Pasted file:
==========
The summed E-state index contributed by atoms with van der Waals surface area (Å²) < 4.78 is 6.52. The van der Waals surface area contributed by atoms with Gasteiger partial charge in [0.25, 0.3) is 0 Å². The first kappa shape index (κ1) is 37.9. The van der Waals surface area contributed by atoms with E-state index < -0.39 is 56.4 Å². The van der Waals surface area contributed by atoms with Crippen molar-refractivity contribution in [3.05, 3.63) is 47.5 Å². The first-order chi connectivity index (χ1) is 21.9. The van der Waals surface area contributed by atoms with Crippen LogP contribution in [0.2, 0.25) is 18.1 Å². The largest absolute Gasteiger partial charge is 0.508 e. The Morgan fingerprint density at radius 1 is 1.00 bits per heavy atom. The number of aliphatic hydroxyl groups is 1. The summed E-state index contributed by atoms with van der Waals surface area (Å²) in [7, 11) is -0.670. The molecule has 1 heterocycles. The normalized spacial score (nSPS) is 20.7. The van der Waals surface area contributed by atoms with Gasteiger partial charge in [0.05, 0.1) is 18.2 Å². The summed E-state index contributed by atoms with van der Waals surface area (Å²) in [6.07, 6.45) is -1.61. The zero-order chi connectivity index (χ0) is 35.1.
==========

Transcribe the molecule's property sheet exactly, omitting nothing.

The summed E-state index contributed by atoms with van der Waals surface area (Å²) < 4.78 is 6.52. The van der Waals surface area contributed by atoms with Gasteiger partial charge in [0.25, 0.3) is 0 Å². The first kappa shape index (κ1) is 37.9. The van der Waals surface area contributed by atoms with E-state index < -0.39 is 56.4 Å². The van der Waals surface area contributed by atoms with Crippen molar-refractivity contribution in [3.05, 3.63) is 47.5 Å². The first-order chi connectivity index (χ1) is 21.9. The van der Waals surface area contributed by atoms with Crippen LogP contribution in [0.2, 0.25) is 18.1 Å². The largest absolute Gasteiger partial charge is 0.508 e. The Morgan fingerprint density at radius 1 is 1.00 bits per heavy atom. The number of aliphatic hydroxyl groups is 1. The summed E-state index contributed by atoms with van der Waals surface area (Å²) in [7, 11) is -0.670. The molecule has 1 heterocycles. The normalized spacial score (nSPS) is 20.7. The van der Waals surface area contributed by atoms with Gasteiger partial charge in [0.05, 0.1) is 18.2 Å². The summed E-state index contributed by atoms with van der Waals surface area (Å²) in [6.07, 6.45) is -1.61. The zero-order chi connectivity index (χ0) is 35.1.